For most Tesla, Inc. (TSLA) investors, electric vehicle sales are the headline numbers on the company's balance sheet. But if CEO Elon Musk is to be believed, another part of Tesla's business could account for a significant chunk of its profits. During an October 2020 earnings call, Musk suggested that the company's insurance business, launched the previous year, could account for between 30% and 40% of the overall future value of its car business.
At Tesla's current $1 trillion-plus valuation, that means the insurance business could be worth as much as $300 billion to $400 billion in the coming years. To put those figures into context, the higher end of that estimate is equal to double the combined valuations of Tesla rivals Ford Motor Company (F) and General Motors Company (GM).
- Tesla's car insurance, which is available in three states currently, is expected to make major contributions to the company's bottom line in the future.
- In its current form, however, the insurance product needs to overcome several problems to make a visible difference to revenues.
- Tesla CEO Elon Musk has said that the insurance arm could be as big as 30% to 40% of the company's car business.
Tesla’s Car Insurance Business
With a worth of $288.4 billion and average annual growth rates of 2.7% in the past five years, auto insurance is an attractive industry. Tesla entered the business in 2019 in California as a broker for policies underwritten by State National Insurance Company. The company has expanded its operations since then, launching a similar product in Texas and Illinois. Tesla has also applied to offer insurance coverage to customers in Washington, and it launched an insurance broking firm in China in August 2020.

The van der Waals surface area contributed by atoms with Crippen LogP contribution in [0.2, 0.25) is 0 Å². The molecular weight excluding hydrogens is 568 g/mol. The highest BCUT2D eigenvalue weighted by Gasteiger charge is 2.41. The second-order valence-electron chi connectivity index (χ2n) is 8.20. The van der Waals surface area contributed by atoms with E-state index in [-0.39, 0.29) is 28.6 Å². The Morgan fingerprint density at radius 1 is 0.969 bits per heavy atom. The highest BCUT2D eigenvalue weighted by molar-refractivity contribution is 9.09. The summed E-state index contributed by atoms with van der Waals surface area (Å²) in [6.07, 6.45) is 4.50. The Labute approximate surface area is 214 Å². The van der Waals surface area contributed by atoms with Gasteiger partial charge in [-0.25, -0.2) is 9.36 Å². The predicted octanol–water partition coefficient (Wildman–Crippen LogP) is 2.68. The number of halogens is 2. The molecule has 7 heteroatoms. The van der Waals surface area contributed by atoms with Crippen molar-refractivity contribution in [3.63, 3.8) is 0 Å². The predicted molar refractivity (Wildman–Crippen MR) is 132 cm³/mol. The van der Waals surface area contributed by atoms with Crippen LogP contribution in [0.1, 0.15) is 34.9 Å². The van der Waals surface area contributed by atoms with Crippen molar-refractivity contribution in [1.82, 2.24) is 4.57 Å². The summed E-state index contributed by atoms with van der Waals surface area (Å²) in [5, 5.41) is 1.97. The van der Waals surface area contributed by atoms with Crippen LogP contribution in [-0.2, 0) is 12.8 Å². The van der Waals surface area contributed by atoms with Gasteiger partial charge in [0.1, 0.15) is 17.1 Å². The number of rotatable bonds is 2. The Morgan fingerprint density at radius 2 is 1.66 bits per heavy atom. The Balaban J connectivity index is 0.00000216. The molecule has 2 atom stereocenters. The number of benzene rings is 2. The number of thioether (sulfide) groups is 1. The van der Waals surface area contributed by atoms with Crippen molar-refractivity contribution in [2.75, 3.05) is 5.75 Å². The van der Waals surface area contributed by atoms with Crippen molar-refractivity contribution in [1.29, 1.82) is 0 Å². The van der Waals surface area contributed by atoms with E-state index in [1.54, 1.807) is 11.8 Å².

Apart from generating revenues for its business, providing auto insurance to customers helps the electric carmaker solve two problems at the same time.
First, it reduces the overall cost of insurance for Tesla vehicles. A 2018 USA Today survey ranked the Tesla Model S as the most expensive car for auto insurance. Insurance costs for the Model 3—Tesla’s mass-market vehicle—are also higher than the industry average.
Second, and this is related to the first, Tesla's insurance business could also boost sales of its cars by reducing the overall cost of ownership. The company has promised monthly premium discounts based on a driver's "safety score." The scores are calculated using "real-time driving behavior" monitoring that checks for actions such as aggressive turning, hard braking, and unsafe following distances. For example, drivers with "average" safety scores save between 20% to 40% on their insurance, while those with the highest safety scores can save between 30% to 60%.
Monitoring driver performance also serves another purpose for the carmaker. CEO Musk says that it enables a "much better feedback loop" that connects manufacturing processes with car design, meaning the company can make changes to its car design based on data collected about driver behavior. Robert Le, analyst at Pitchbook Mobility, says Tesla has "full access data" to vehicle features, such as battery levels, autopilot, and car lights.
To be sure, the concept of usage-based insurance, or UBI, is not new. Insurance companies like The Allstate Corporation (ALL) already offer similar products. Other car manufacturers like GM and BMW have their own versions of usage-based insurance that offer discounts to standard rates and are much bigger than Tesla's offering.